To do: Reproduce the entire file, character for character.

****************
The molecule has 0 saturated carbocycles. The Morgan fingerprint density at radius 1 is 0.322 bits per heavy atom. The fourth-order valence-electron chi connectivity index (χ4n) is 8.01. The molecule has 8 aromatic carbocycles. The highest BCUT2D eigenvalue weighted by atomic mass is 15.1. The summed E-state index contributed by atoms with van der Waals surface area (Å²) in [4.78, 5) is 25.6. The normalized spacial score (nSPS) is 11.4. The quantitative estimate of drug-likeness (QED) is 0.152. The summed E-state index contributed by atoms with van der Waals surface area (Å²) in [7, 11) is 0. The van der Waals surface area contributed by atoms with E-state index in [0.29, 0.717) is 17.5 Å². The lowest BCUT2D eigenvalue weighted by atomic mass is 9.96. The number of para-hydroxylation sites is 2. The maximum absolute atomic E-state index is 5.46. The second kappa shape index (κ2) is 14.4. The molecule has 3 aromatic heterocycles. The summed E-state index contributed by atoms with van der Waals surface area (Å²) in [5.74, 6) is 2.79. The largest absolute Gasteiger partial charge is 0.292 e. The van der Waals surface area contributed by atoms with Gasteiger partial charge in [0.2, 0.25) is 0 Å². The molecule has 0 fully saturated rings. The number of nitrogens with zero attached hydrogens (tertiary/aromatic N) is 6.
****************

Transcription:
The molecule has 0 saturated carbocycles. The Morgan fingerprint density at radius 1 is 0.322 bits per heavy atom. The fourth-order valence-electron chi connectivity index (χ4n) is 8.01. The molecule has 8 aromatic carbocycles. The highest BCUT2D eigenvalue weighted by atomic mass is 15.1. The summed E-state index contributed by atoms with van der Waals surface area (Å²) in [4.78, 5) is 25.6. The normalized spacial score (nSPS) is 11.4. The quantitative estimate of drug-likeness (QED) is 0.152. The summed E-state index contributed by atoms with van der Waals surface area (Å²) in [7, 11) is 0. The van der Waals surface area contributed by atoms with E-state index in [0.29, 0.717) is 17.5 Å². The lowest BCUT2D eigenvalue weighted by atomic mass is 9.96. The number of para-hydroxylation sites is 2. The maximum absolute atomic E-state index is 5.46. The second kappa shape index (κ2) is 14.4. The molecule has 3 aromatic heterocycles. The summed E-state index contributed by atoms with van der Waals surface area (Å²) in [5.74, 6) is 2.79. The largest absolute Gasteiger partial charge is 0.292 e. The van der Waals surface area contributed by atoms with Gasteiger partial charge in [0.2, 0.25) is 0 Å². The molecule has 0 fully saturated rings. The number of nitrogens with zero attached hydrogens (tertiary/aromatic N) is 6.